The antiques downstairs probably aren’t all antiques, and they come from across Southeast Asia via “suppliers.” I’m not sure what they meant by that. The staff couldn’t tell me much about the couple of items I asked about (including the strange “monk on a tortoise” I ended up buying) but there are some interesting things down there, worth looking around.
From the outside (and the inside) this looks like all the other pewter/corporate gifts/“Asian arts and crafts” shops along this stretch. The difference is in the proprietor, Tan, who uses that part of the business to fund his real interest, which is interesting and unusual objects – some of them authentic tools and artifacts from around Malaysia. He’s an enthusiastic collector himself, selling items he doesn’t have room to keep, and he’s curious and knowledgeable about his finds. Besides that, he’s at least a second-generation dealer, with items left from his father (a beautiful collection of old ivory, for example). And he was fun to talk to.
Not everything in the store is old – in fact most of it isn’t. But the new things appeared to me to be better-quality tourist items than you’d find elsewhere in Georgetown (that stretch of shops seemed to have many of the same types of higher-end tourist goods). The shadow puppets, masks, and some of the wood carvings were very attractive. I don’t know whether his prices are reasonable for the older items – I didn’t see anything like most of them anywhere else – but the prices for newer items were comparable to the places nearby, and were lower than for the same items in KL or Ferringhi Batu.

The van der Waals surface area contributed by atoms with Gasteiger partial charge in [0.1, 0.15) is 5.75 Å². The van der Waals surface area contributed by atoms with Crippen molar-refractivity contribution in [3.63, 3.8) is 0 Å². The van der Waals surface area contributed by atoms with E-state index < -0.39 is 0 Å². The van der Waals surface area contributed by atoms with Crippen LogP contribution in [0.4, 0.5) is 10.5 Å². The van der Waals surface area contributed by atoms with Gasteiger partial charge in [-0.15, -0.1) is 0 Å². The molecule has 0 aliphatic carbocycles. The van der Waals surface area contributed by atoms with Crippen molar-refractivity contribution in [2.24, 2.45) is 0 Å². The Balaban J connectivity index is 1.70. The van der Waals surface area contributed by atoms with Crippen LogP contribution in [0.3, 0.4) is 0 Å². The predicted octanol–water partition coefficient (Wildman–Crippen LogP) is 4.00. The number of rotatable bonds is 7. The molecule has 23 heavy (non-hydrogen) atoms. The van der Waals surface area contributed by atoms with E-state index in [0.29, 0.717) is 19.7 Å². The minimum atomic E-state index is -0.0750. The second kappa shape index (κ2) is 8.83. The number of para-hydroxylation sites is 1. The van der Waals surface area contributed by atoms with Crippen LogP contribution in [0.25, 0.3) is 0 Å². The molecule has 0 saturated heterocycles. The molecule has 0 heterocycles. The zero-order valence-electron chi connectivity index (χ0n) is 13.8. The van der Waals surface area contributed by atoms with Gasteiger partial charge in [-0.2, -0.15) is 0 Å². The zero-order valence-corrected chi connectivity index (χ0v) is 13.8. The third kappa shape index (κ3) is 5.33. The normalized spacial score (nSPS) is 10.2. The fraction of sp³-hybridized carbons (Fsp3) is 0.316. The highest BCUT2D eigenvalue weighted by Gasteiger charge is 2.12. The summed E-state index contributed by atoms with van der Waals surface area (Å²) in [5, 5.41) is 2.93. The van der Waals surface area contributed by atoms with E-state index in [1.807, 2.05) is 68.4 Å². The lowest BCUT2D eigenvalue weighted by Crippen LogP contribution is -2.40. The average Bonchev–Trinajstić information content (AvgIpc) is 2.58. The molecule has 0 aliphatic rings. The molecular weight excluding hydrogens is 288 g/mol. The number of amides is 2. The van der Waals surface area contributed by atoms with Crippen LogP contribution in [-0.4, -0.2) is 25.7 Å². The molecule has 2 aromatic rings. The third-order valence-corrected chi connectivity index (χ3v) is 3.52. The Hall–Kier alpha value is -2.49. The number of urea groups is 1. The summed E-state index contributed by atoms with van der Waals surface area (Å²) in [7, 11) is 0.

The shop can arrange shipping.
Antique shops in Chulia Street a good place to shop, there are four shops on this street but I found the other three over priced, this shop was in the middle with old man working inside, he will barter prices if your up too it.